We tested for residual systematic inflation in the test statistics by applying this likelihood-ratio test to all samples taken together (cohorts 1 and 2) for the GC SNPs that were polymorphic in the study population and that passed our quality filters for individual genotyping. Other features of interest in the genotype data (dominance, epistasis, and independence of associations) were modeled by adding corresponding terms to the logistic-regression models.40

Independence of Associations

Cohort 2 samples were genotyped for 408 SNPs in the region on chromosome 15 between positions 45,524,265 and 48,470,992 (National Center for Biotechnology Information [NCBI] build 36), where many SNPs showed significant associations with the phenotype in cohort 1. To assess the independence of these SNP associations, an association analysis was performed conditioning on the genotype of the strongest associated SNP in this region, rs1426654. The conditional association for each other SNP in this region was assessed with a likelihood-ratio test that compared the logistic-regression model,

equation image

with the null model,

equation image

where g represents the genotypes of the SNP being assessed and gtop represents the genotypes of rs1426654. An analogous analysis with the roles of g and gtop reversed was also performed.

Dominance and Interactions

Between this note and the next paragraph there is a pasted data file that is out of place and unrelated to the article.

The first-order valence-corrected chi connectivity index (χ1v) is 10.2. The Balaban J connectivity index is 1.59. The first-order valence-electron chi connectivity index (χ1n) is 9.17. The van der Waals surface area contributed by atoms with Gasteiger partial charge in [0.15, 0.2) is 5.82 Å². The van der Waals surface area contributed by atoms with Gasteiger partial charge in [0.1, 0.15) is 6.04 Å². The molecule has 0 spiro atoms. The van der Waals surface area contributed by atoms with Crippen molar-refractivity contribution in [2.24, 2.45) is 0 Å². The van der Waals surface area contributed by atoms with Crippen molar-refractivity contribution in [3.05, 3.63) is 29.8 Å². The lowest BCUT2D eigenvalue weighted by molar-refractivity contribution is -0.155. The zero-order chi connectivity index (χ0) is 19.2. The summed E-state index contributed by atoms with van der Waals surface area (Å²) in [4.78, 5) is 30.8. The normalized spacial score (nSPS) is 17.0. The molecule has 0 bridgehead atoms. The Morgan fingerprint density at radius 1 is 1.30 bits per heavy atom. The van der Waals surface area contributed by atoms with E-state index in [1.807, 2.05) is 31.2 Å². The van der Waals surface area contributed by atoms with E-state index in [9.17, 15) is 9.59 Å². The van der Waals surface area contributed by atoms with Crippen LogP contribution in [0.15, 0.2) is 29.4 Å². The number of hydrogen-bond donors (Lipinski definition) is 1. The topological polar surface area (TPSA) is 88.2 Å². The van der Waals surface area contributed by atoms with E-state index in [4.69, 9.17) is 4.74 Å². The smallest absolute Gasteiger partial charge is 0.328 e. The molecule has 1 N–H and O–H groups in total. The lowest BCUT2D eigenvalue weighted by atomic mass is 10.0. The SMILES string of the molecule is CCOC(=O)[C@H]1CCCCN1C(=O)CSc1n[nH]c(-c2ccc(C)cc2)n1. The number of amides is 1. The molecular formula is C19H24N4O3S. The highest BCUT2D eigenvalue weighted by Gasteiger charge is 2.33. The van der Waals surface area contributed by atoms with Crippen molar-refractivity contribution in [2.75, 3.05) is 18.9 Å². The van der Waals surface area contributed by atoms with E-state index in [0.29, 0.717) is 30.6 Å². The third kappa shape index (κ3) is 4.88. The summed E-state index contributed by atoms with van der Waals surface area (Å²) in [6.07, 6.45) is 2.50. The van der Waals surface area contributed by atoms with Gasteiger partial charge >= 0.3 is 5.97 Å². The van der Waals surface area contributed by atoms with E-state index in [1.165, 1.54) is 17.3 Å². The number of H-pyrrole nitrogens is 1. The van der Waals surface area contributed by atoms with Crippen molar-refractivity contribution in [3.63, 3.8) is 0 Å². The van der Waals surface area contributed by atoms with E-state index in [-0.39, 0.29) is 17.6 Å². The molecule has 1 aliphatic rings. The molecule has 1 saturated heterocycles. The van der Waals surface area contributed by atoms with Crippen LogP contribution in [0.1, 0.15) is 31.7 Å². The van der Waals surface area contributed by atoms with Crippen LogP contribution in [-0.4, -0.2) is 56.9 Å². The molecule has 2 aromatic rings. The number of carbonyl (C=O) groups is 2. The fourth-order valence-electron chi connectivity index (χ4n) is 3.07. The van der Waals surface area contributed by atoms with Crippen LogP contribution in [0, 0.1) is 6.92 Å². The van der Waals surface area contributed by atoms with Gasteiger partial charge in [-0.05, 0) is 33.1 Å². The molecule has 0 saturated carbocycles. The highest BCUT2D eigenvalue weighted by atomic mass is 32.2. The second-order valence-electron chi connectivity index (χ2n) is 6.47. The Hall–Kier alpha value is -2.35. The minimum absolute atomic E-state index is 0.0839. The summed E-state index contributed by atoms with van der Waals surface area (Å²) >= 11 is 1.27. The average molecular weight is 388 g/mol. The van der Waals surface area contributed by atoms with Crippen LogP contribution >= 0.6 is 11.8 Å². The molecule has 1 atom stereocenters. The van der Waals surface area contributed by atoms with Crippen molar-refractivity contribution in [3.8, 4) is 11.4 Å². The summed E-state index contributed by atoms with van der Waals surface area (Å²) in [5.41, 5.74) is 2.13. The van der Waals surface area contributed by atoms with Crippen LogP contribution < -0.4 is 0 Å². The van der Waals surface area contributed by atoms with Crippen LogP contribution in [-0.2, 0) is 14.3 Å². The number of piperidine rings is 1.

For the three primary SNPs that were found to be strongly associated with skin reflectance, dominance effects and epistasis were investigated by adding appropriate terms to the logistic-regression model. To test for dominance effects, genotypes of these SNPs were represented by two variables, gadd and gdom, and the genotypes AA, Aa, and aa (where A and a represent the two SNP alleles, arbitrarily designated) were coded as gadd=(-1,0,1) and gdom=(-0.5,0.5,-0.5).40 Thus, gdom represents deviations from a multiplicative risk model. A logistic-regression model was built on the cohort 2 samples, and a likelihood-ratio test was used to evaluate the significance of the association with gdom.

equation image

was compared with

equation image

To test for interactions between pairs of SNPs, we constructed indicator variables of possible combinations of genotypes at the two loci. Denoting the alleles at SNP 1 by a and A and those at SNP 2 by b and B, the indicator variables are IaAbB, IaABB, IAAbB, and IAABB, where, for example, IaAbB=1 for an individual whose genotype is aA on SNP 1 and bB on SNP 2. These terms were added to a base model that has additive terms gadd,1, gadd,2, and gadd,3 for the three SNPs. The interaction between each pair of SNPs was then assessed using a likelihood-ratio test, comparing the model

equation image


equation image


Determination of the Phenotypic Groups